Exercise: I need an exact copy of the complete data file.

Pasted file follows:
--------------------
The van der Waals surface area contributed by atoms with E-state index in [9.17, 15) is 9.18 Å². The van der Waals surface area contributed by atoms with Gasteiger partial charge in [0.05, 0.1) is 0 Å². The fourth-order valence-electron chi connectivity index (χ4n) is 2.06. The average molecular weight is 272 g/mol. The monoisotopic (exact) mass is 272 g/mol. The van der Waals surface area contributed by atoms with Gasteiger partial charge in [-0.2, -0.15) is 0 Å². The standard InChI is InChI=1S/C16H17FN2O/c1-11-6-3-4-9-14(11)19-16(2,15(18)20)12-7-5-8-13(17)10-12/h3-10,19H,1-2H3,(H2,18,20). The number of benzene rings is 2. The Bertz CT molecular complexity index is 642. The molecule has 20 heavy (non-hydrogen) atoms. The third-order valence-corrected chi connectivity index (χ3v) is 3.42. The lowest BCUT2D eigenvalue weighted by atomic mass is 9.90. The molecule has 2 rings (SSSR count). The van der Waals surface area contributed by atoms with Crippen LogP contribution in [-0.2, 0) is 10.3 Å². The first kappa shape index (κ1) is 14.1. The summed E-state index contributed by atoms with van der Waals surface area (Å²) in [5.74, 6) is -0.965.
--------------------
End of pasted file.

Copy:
The van der Waals surface area contributed by atoms with E-state index in [9.17, 15) is 9.18 Å². The van der Waals surface area contributed by atoms with Gasteiger partial charge in [0.05, 0.1) is 0 Å². The fourth-order valence-electron chi connectivity index (χ4n) is 2.06. The average molecular weight is 272 g/mol. The monoisotopic (exact) mass is 272 g/mol. The van der Waals surface area contributed by atoms with Gasteiger partial charge in [-0.2, -0.15) is 0 Å². The standard InChI is InChI=1S/C16H17FN2O/c1-11-6-3-4-9-14(11)19-16(2,15(18)20)12-7-5-8-13(17)10-12/h3-10,19H,1-2H3,(H2,18,20). The number of benzene rings is 2. The Bertz CT molecular complexity index is 642. The molecule has 20 heavy (non-hydrogen) atoms. The third-order valence-corrected chi connectivity index (χ3v) is 3.42. The lowest BCUT2D eigenvalue weighted by atomic mass is 9.90. The molecule has 2 rings (SSSR count). The van der Waals surface area contributed by atoms with Crippen LogP contribution in [-0.2, 0) is 10.3 Å². The first kappa shape index (κ1) is 14.1. The summed E-state index contributed by atoms with van der Waals surface area (Å²) in [5.74, 6) is -0.965.